Richard Alston Dance Company: Final Edition – Festival Theatre

Choreography by Richard Alston

Associate choreography and restaging by Martin Lawrence

With a repertoire spanning back into the early nineties, Richard Alston Dance Company has taken the medium to tremendously respectable heights. In the face of divided funding, Alston’s company delivers one final performance in Edinburgh. We can only begin to thank the company for their time, talent and dedication to their craft – wishing nothing but hope for future endeavours.

Opening, James Muller offers a guest spot to revisit the past – while highlighting the future of dance through these young performers. With a distinctly complex piece, chosen of course by Alston, Prokofiev’s Toccata serves as a backdrop to Curtain Raiser: Evolution Dance. Testing the merits of these dancers, it is a methodically merciless piece in a quick pace, akin to the whip cracks of an old western from the Golden age of Hollywood. Big, bold and synchronised with precision, it echoes a prevalence of dance as spectacle, and while enhanced with music, lighting and costume, there is no gimmickry to hide behind.

From Stravinsky to Chopin, Electric Gypsyland to Joplin – no movement piece is complete without accomplished musical direction and composition. Luckily, Alston is privy to the exceptional talents of Johannes Brahms and pianist Jason Ridgway. Equally as gifted as any dancer, Ridgway is given pride of place on stage to further this evenings enjoyment. Bathing in the design of lighting set by Zeynep Kepeki, Charles Balfour or Lawrence, both Ridgway and dancers are cast in shades reminiscent of their respective dances tone.

Distinctly rooted in Ashkenazi tradition, Johannes Brahms’ musical composition, in arrangement with Alston’s choreography lifts the structure of Brahms Hungarian. With heavy gypsy influences, there are intense emotional shifts, notable in both composer and choreographers style, as bursts of acceleration suddenly halt. It’s a sublime piece with mischievous pacing, accentuated through Fotini Dimou’s costume, a quartet of almost seasonal gowns, floral, light but with splashes of colour to contrast the male dancers muted pinstripes.

Our finale brings an ethereal presence in closing out the company’s run. Comprising 10 individual movements set to the music of Monteverdi, how better to demonstrate versatility than with creations from a man who gave existence to a new art form? Holding their own, Joshua Harriette, Ellen Yilma and Nahum McLean take tremendous steps in ensuring this performance remain a fixture in fans of the company for years to come. Whether solo or group piece, their form is exquisite – drawing the eye with ease.

Tenderness to the final dance, Damigella Tutta Bella, the earliest piece of music Alston can remember. Embracing a circle, it’s a marvellous ending to behold, closing with something which sparked an origin.

A bitter-sweet idea to accept, all the grace, talent and wonder onstage before us is being seen for the final time in Edinburgh, or at least in its current incarnation. Alston’s close relationship with the Festival Theatre, a theatre dear to the hearts of many, aligns itself with the ideals of dance, theatre and arts for all.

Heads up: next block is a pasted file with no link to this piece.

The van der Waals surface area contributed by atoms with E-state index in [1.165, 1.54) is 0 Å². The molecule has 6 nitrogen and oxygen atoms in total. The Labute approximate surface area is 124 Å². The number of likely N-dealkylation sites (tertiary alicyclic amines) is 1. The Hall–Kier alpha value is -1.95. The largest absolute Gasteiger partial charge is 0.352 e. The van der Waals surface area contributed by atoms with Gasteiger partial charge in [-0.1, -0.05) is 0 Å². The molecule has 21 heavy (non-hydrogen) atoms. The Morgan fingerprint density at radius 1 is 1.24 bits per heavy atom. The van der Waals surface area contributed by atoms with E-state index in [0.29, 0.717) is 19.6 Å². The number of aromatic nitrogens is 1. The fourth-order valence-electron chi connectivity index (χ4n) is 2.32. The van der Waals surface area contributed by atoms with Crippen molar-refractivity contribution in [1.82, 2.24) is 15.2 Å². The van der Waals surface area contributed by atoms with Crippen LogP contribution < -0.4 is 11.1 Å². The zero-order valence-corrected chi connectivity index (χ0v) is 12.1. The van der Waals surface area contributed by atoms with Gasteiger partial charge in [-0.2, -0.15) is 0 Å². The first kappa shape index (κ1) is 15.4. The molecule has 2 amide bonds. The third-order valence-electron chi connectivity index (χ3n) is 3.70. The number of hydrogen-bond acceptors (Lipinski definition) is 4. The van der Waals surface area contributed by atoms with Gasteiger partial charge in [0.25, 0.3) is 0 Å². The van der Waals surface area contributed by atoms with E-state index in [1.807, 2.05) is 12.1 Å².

In a utopian world, Richard Alston Dance Company would remain a fixture for years to come, as it is, their Final Edition is a closing act which pays tribute to movement’s evolution and a reminder that even though the Company may cease – Alston himself has little intentions of going anywhere, news we relish.

Richard Alston Dance Company: Final Edition continues to tour the UK: https://www.richardalstondance.com/

Downs With Love – Assembly Roxy

Written by Suzanne Loftus

Photo Credit to Alan Peebles

Downs With Love is a frank, open conversation about the way we look at the capabilities, emotions and safeguarding of those with Down’s Syndrome; specifically, in the contexts of relationships. Abi Brydon plays a young woman named Beth. Beth is vivacious, independent and has intense happiness for life most of us would envy. Yet, she cannot even make a cup of tea without being asked: “Can you do that yourself?”

Her new support worker Tracy (Katy Milne) encourages Beth to venture outside more. Though fully capable of catering to her own day-to-day needs, Beth finds it challenging to engage in a world which has previously shown nothing but bullying and ridicule. On an outing to the pub, Beth makes a passing comment of a ‘special someone’ – a musician called Mark. She has a crush, yet so do Mark and Tracy. The two begin a relationship – hiding it from Beth – stating that while uncomfortable, it’s the best thing for her.

Following their successful Fringe run in 2017, Cutting Edge Theatre was awarded a People’s Project grant.This not only allowed for a touring production, but has also given then the opportunity of a wider audience and the chance to connect further with those living with learning disabilities. Suzanne Lofthus’s script is less designed to push the audience’s acceptance of Down’s and more concerned about questions of love, relationships and what we consider ‘acceptable’.

Brydon holds her own while onstage, with her performance given the respect deserving of a passionate performer. She captures the frustrations we all feel when we’re doubted, made to feel we aren’t capable of achieving anything. Working with writer and director Lofthus, she and Brydon base the character of Beth on many of Brydon’s own experiences growing up with Down’s Syndrome. Downs With Love documents the bullying, disappointments and fight to be acknowledged that Brydon herself has faced. Her closing monologue, which the entire production has been building towards, is a sublime, hard-hitting speech that encourages the audience to confront their own apprehensions around people like her.